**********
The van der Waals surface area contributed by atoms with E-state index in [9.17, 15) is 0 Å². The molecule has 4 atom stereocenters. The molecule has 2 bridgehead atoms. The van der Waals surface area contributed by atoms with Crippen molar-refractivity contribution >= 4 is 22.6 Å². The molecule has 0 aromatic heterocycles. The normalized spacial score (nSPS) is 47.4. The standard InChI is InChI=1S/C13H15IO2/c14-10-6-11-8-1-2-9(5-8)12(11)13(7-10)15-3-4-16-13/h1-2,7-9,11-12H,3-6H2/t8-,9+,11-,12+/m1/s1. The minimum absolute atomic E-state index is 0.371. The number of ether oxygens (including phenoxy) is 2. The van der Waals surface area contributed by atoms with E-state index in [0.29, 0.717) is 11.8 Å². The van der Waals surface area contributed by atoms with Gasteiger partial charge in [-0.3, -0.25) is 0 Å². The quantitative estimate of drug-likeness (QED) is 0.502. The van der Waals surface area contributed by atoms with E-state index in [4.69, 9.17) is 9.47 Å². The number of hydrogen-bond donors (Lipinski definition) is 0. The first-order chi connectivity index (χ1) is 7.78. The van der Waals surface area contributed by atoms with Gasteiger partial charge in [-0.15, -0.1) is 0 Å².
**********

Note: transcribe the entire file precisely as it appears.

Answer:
The van der Waals surface area contributed by atoms with E-state index in [9.17, 15) is 0 Å². The molecule has 4 atom stereocenters. The molecule has 2 bridgehead atoms. The van der Waals surface area contributed by atoms with Crippen molar-refractivity contribution >= 4 is 22.6 Å². The molecule has 0 aromatic heterocycles. The normalized spacial score (nSPS) is 47.4. The standard InChI is InChI=1S/C13H15IO2/c14-10-6-11-8-1-2-9(5-8)12(11)13(7-10)15-3-4-16-13/h1-2,7-9,11-12H,3-6H2/t8-,9+,11-,12+/m1/s1. The minimum absolute atomic E-state index is 0.371. The number of ether oxygens (including phenoxy) is 2. The van der Waals surface area contributed by atoms with E-state index in [0.29, 0.717) is 11.8 Å². The van der Waals surface area contributed by atoms with Gasteiger partial charge in [-0.3, -0.25) is 0 Å². The quantitative estimate of drug-likeness (QED) is 0.502. The van der Waals surface area contributed by atoms with E-state index in [4.69, 9.17) is 9.47 Å². The number of hydrogen-bond donors (Lipinski definition) is 0. The first-order chi connectivity index (χ1) is 7.78. The van der Waals surface area contributed by atoms with Gasteiger partial charge in [-0.15, -0.1) is 0 Å².